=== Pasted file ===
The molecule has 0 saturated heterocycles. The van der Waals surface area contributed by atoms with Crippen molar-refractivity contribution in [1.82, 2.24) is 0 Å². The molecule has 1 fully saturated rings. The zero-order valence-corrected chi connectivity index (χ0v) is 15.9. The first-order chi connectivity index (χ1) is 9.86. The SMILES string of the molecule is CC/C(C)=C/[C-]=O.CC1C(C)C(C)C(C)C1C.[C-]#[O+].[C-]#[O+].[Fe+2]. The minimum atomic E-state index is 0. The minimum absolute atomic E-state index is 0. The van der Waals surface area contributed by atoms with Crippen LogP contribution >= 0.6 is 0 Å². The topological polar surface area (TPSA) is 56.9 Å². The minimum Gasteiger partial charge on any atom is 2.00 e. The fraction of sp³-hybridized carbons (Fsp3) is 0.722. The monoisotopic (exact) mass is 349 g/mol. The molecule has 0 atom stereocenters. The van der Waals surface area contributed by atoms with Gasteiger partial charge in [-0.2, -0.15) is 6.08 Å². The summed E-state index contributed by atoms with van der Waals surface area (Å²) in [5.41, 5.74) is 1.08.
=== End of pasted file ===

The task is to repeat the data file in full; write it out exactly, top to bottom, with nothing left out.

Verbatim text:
The molecule has 0 saturated heterocycles. The van der Waals surface area contributed by atoms with Crippen molar-refractivity contribution in [1.82, 2.24) is 0 Å². The molecule has 1 fully saturated rings. The zero-order valence-corrected chi connectivity index (χ0v) is 15.9. The first-order chi connectivity index (χ1) is 9.86. The SMILES string of the molecule is CC/C(C)=C/[C-]=O.CC1C(C)C(C)C(C)C1C.[C-]#[O+].[C-]#[O+].[Fe+2]. The minimum atomic E-state index is 0. The minimum absolute atomic E-state index is 0. The van der Waals surface area contributed by atoms with Crippen LogP contribution >= 0.6 is 0 Å². The topological polar surface area (TPSA) is 56.9 Å². The minimum Gasteiger partial charge on any atom is 2.00 e. The fraction of sp³-hybridized carbons (Fsp3) is 0.722. The monoisotopic (exact) mass is 349 g/mol. The molecule has 0 atom stereocenters. The van der Waals surface area contributed by atoms with Gasteiger partial charge in [-0.2, -0.15) is 6.08 Å². The summed E-state index contributed by atoms with van der Waals surface area (Å²) in [5.41, 5.74) is 1.08.